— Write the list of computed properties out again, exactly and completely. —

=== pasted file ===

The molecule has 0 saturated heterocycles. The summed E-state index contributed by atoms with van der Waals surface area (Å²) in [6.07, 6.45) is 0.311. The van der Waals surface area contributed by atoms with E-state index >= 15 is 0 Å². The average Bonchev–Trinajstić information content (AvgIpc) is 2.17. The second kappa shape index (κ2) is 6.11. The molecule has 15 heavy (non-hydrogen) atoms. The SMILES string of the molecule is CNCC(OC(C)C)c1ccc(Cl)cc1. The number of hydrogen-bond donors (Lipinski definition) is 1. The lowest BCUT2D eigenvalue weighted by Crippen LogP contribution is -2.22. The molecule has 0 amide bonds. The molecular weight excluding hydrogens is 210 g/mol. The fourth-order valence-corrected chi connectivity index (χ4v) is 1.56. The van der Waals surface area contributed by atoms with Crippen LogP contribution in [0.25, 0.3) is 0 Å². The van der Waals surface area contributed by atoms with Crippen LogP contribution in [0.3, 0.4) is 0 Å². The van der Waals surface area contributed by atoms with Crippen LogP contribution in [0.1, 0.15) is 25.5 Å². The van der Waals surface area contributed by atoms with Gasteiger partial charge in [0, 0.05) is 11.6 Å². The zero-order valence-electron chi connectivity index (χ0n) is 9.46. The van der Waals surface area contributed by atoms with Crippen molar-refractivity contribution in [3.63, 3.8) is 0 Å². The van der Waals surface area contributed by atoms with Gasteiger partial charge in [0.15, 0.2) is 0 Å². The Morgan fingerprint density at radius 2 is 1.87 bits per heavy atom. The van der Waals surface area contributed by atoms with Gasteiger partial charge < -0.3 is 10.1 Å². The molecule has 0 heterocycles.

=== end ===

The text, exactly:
The molecule has 0 saturated heterocycles. The summed E-state index contributed by atoms with van der Waals surface area (Å²) in [6.07, 6.45) is 0.311. The van der Waals surface area contributed by atoms with E-state index >= 15 is 0 Å². The average Bonchev–Trinajstić information content (AvgIpc) is 2.17. The second kappa shape index (κ2) is 6.11. The molecule has 15 heavy (non-hydrogen) atoms. The SMILES string of the molecule is CNCC(OC(C)C)c1ccc(Cl)cc1. The number of hydrogen-bond donors (Lipinski definition) is 1. The lowest BCUT2D eigenvalue weighted by Crippen LogP contribution is -2.22. The molecule has 0 amide bonds. The molecular weight excluding hydrogens is 210 g/mol. The fourth-order valence-corrected chi connectivity index (χ4v) is 1.56. The van der Waals surface area contributed by atoms with Crippen LogP contribution in [0.25, 0.3) is 0 Å². The van der Waals surface area contributed by atoms with Crippen LogP contribution in [0.3, 0.4) is 0 Å². The van der Waals surface area contributed by atoms with Crippen LogP contribution in [0.1, 0.15) is 25.5 Å². The van der Waals surface area contributed by atoms with Gasteiger partial charge in [0, 0.05) is 11.6 Å². The zero-order valence-electron chi connectivity index (χ0n) is 9.46. The van der Waals surface area contributed by atoms with Crippen molar-refractivity contribution in [3.63, 3.8) is 0 Å². The van der Waals surface area contributed by atoms with Gasteiger partial charge in [0.15, 0.2) is 0 Å². The Morgan fingerprint density at radius 2 is 1.87 bits per heavy atom. The van der Waals surface area contributed by atoms with Gasteiger partial charge < -0.3 is 10.1 Å². The molecule has 0 heterocycles.